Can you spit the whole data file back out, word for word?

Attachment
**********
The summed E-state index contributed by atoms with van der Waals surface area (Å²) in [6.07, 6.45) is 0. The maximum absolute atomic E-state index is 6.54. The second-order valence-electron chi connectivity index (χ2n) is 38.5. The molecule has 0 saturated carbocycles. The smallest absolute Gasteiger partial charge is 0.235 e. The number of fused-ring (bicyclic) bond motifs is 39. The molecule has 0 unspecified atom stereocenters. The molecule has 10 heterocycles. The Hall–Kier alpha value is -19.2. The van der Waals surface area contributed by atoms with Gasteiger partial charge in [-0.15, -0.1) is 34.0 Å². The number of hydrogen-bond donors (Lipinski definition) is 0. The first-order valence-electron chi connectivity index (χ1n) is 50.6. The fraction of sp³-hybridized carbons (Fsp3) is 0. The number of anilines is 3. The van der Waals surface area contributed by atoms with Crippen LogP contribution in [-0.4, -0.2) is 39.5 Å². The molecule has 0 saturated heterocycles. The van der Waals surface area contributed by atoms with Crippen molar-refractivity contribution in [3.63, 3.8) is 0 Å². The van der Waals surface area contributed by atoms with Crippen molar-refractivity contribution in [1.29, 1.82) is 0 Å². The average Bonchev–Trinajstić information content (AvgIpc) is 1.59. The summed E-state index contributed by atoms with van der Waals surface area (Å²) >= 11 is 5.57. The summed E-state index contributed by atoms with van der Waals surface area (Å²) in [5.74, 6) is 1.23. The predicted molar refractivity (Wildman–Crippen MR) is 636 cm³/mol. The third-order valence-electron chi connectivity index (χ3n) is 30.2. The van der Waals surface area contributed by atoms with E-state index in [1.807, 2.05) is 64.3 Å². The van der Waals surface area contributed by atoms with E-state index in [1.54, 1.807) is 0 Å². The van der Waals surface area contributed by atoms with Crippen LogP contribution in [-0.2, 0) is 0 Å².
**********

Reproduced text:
The summed E-state index contributed by atoms with van der Waals surface area (Å²) in [6.07, 6.45) is 0. The maximum absolute atomic E-state index is 6.54. The second-order valence-electron chi connectivity index (χ2n) is 38.5. The molecule has 0 saturated carbocycles. The smallest absolute Gasteiger partial charge is 0.235 e. The number of fused-ring (bicyclic) bond motifs is 39. The molecule has 0 unspecified atom stereocenters. The molecule has 10 heterocycles. The Hall–Kier alpha value is -19.2. The van der Waals surface area contributed by atoms with Gasteiger partial charge in [-0.15, -0.1) is 34.0 Å². The number of hydrogen-bond donors (Lipinski definition) is 0. The first-order valence-electron chi connectivity index (χ1n) is 50.6. The fraction of sp³-hybridized carbons (Fsp3) is 0. The number of anilines is 3. The van der Waals surface area contributed by atoms with Crippen LogP contribution in [-0.4, -0.2) is 39.5 Å². The molecule has 0 saturated heterocycles. The van der Waals surface area contributed by atoms with Crippen molar-refractivity contribution in [3.63, 3.8) is 0 Å². The van der Waals surface area contributed by atoms with Crippen molar-refractivity contribution in [1.29, 1.82) is 0 Å². The average Bonchev–Trinajstić information content (AvgIpc) is 1.59. The summed E-state index contributed by atoms with van der Waals surface area (Å²) >= 11 is 5.57. The summed E-state index contributed by atoms with van der Waals surface area (Å²) in [5.74, 6) is 1.23. The predicted molar refractivity (Wildman–Crippen MR) is 636 cm³/mol. The third-order valence-electron chi connectivity index (χ3n) is 30.2. The van der Waals surface area contributed by atoms with E-state index in [1.807, 2.05) is 64.3 Å². The van der Waals surface area contributed by atoms with E-state index in [1.54, 1.807) is 0 Å². The van der Waals surface area contributed by atoms with Crippen LogP contribution in [-0.2, 0) is 0 Å².